I was not totally turned back by hardness of the grades, though, and I soon started up another route opposite to this one. This was graded 14 (about 4c/5a) and seemed to have some nice jugs to pull, but on the same it was a bit overhanging. Also the topo said that it is steeper than it looks. Well… it certainly was. I would not call that a easy 5a for any rate. In the end I managed to do all the moves and get to the top, altough I had to hang on the rope near the top to figure out how the last few moves would go. At the top I tied the rope to a tree and around a rock and absailed down. I had had enough climbing here with just the two routes tried. We packed all the things up and headed back to the car.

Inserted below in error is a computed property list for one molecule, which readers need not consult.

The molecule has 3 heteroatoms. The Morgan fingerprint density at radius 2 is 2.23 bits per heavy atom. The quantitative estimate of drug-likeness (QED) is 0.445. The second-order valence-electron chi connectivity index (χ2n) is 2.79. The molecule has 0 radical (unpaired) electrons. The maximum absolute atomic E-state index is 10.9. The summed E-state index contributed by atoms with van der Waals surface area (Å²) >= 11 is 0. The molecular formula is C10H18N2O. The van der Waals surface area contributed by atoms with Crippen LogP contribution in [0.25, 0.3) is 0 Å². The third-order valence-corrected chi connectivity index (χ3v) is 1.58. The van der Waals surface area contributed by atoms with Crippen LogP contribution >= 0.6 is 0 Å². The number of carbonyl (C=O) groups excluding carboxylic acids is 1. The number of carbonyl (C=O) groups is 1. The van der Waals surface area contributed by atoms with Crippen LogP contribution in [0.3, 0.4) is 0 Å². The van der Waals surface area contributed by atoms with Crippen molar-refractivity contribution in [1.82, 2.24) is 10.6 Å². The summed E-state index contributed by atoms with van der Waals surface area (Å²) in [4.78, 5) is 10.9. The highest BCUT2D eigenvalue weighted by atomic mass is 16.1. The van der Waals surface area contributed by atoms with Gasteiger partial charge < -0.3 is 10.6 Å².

Abseiling down at Sabie Gorge

Me abseiling down the second route I tried and collecting the quickdraws off the wall

So, no onsights or even redpoints under my belt after the first real climbing session. I was not very sorry for it, but a bit scared if this is the level of climbing they have in here. I don’t know if it was the different type of rock or what, but that level of climbs I should be able to climb any day. All I could do was to wonder how the rest of the climbing would turn out as we drove towards the Swaziland border and our next destination.